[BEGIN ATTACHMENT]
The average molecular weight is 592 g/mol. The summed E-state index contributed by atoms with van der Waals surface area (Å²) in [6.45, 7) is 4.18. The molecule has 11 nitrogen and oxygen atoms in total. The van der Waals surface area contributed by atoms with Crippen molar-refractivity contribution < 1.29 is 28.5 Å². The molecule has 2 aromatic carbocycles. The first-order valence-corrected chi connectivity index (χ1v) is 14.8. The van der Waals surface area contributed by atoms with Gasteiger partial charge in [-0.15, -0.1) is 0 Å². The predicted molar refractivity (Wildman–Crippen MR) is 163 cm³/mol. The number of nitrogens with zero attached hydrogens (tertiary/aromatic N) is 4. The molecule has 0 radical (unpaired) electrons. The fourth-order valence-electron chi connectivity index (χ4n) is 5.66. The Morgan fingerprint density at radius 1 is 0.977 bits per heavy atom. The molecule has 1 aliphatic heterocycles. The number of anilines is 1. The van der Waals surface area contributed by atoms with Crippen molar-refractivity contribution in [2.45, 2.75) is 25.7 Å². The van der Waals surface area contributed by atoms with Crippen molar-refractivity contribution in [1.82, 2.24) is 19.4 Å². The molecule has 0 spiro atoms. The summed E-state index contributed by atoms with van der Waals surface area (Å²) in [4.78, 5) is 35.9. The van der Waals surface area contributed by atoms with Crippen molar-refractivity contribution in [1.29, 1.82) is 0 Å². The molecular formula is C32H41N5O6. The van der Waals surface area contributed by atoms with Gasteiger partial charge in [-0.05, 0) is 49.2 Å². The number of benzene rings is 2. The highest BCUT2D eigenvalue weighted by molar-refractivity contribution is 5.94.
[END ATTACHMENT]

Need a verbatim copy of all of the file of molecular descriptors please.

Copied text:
The average molecular weight is 592 g/mol. The summed E-state index contributed by atoms with van der Waals surface area (Å²) in [6.45, 7) is 4.18. The molecule has 11 nitrogen and oxygen atoms in total. The van der Waals surface area contributed by atoms with Crippen molar-refractivity contribution < 1.29 is 28.5 Å². The molecule has 2 aromatic carbocycles. The first-order valence-corrected chi connectivity index (χ1v) is 14.8. The van der Waals surface area contributed by atoms with Gasteiger partial charge in [-0.15, -0.1) is 0 Å². The predicted molar refractivity (Wildman–Crippen MR) is 163 cm³/mol. The number of nitrogens with zero attached hydrogens (tertiary/aromatic N) is 4. The molecule has 0 radical (unpaired) electrons. The fourth-order valence-electron chi connectivity index (χ4n) is 5.66. The Morgan fingerprint density at radius 1 is 0.977 bits per heavy atom. The molecule has 1 aliphatic heterocycles. The number of anilines is 1. The van der Waals surface area contributed by atoms with Crippen molar-refractivity contribution in [2.45, 2.75) is 25.7 Å². The van der Waals surface area contributed by atoms with Crippen molar-refractivity contribution in [1.82, 2.24) is 19.4 Å². The molecule has 0 spiro atoms. The summed E-state index contributed by atoms with van der Waals surface area (Å²) in [4.78, 5) is 35.9. The van der Waals surface area contributed by atoms with Crippen molar-refractivity contribution in [1.29, 1.82) is 0 Å². The molecular formula is C32H41N5O6. The van der Waals surface area contributed by atoms with Gasteiger partial charge in [-0.05, 0) is 49.2 Å². The number of benzene rings is 2. The highest BCUT2D eigenvalue weighted by molar-refractivity contribution is 5.94.